I wasn’t so taken by this song when I first heard it, but I revisited it while warming myself up for the release of Tool’s Fear Innoculum last year, and somehow got really hooked onto it, so much that I ended up learning how to play it. This is the first video I’m posting with my new PRS SE Mark Holcomb Signature Edition electric guitar! I play it in the guitar’s standard tuning – Drop C.
Having been curious about Functional Programming for a while now, and tried incorporating features of the paradigm into my own work with Python, I decided to give the first (Part A) of the three-part Programming Languages course module on Coursera. The module is meant to systematically introduce one to various theoretical concepts of programming languages, while having a special focus on Functional Programming. This first course (Part A), which I recently completed with a score of 98%, illustrated said concepts with the help of Standard ML – a Functional-style language.
It was excellently designed course, and also quite challenging. Apart from spending time on introducing the very basics of SML early on, it covered some very interesting concepts such as Pattern Matching, Function Closures, Partials, Currying and Mutual Recurstion. The programming assignments really made sure you understood what was covered in the course material, and the course-handouts were thorough and clear. There was also a strong focus on the matter of programming style, with the instructor commenting on what he considered good/poor programming style while covering the various concepts. We were marked on the style of our submissions too.
It’s just been confirmed that four of us from Moodagent – Reinier de Valk, Pierre Lafitte, Tomas Gajarsky and I, will be attending ISMIR 2019 in Delft (The Netherlands). This year, two of my colleagues from Moodagent will be presenting their work at ISMIR:
- Reinier will be presenting his paper, titled “JosquIntab: A Dataset for Content-based Computational Analysis of Music in Lute Tablature” in the main conference.
- Tomas will be presenting his paper, titled “Reinforcement Learning Recommender System for Modelling Listening Sessions” in the Late-breaking session of the conference.
Do stop by at these posters to learn more about these interesting topics!
Two years ago, I successfully passed the RSL Awards Rock School Electric Guitar Grade 6 exam with a distinction. Since late last year, I have been preparing for the Grade 7 exam. As I’m no longer living in the UK, my guitar tutor Nicolas and I decided that I would do a mock exam over Skype that he would assess and give me a score, unofficially. We did this yesterday evening, and I’m very pleased to say that I passed the exam. And as per Nick’s assessment, it was a “strong performance” and I received a score of 88 out of 100 which is just short of a distinction. Of course, this is not an accurate assessment given the constraints we were under but it’s heartening for me to know that I obtained a score that is a certain pass.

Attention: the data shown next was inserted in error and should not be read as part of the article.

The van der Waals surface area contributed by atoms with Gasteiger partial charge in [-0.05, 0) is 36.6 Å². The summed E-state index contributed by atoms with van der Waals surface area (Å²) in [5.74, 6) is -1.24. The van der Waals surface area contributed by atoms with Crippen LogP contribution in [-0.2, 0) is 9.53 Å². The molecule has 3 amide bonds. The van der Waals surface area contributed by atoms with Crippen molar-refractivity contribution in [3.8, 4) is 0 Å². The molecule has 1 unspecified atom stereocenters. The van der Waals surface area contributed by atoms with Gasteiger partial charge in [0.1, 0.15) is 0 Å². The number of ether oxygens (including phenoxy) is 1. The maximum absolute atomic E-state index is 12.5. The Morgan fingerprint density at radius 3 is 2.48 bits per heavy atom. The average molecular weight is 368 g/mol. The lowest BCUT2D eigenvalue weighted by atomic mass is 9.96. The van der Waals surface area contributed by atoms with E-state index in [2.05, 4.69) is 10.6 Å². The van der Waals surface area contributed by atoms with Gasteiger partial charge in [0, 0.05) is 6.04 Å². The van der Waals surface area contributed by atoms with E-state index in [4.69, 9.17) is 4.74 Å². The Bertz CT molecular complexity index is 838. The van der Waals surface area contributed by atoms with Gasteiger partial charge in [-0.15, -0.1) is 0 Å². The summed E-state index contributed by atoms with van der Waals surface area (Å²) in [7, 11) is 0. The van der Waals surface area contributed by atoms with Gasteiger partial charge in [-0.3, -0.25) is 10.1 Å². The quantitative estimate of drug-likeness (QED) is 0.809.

I hope to appear for the next, and final Grade (Grade 8) in the Electric Guitar track in the next year or two. And, as in my previous RSL Awards post, here are YouTube videos of the three songs I chose to perform in the exam…
It’s been about four months since I wrote here about leaving Jukedeck. So after a nice long break, I’m very pleased to share that I’ll be joining Danish music streaming startup Moodagent on the 17th of July, 2019. While the streaming service itself is new and hasn’t been launched yet, the company Moodagent A/S that owns it has been around for nearly two decades having built several products around their core technology for analysing musical content. You may have even come across their first music app on your Nokia phone back in the day! You can read all about them on Wikipedia, and find out more about the Moodagent streaming service on their website. I hear they’ll be launching it very soon!
I’ll be working in the Machine Learning team of the company as Senior Research Scientist on the design and development of their content organisation and music recommendation systems. I really look forward to the new beginning in Copenhagen and to learning a lot of new things from working on an area that’s still quite new to me. And also travelling around beautiful Europe!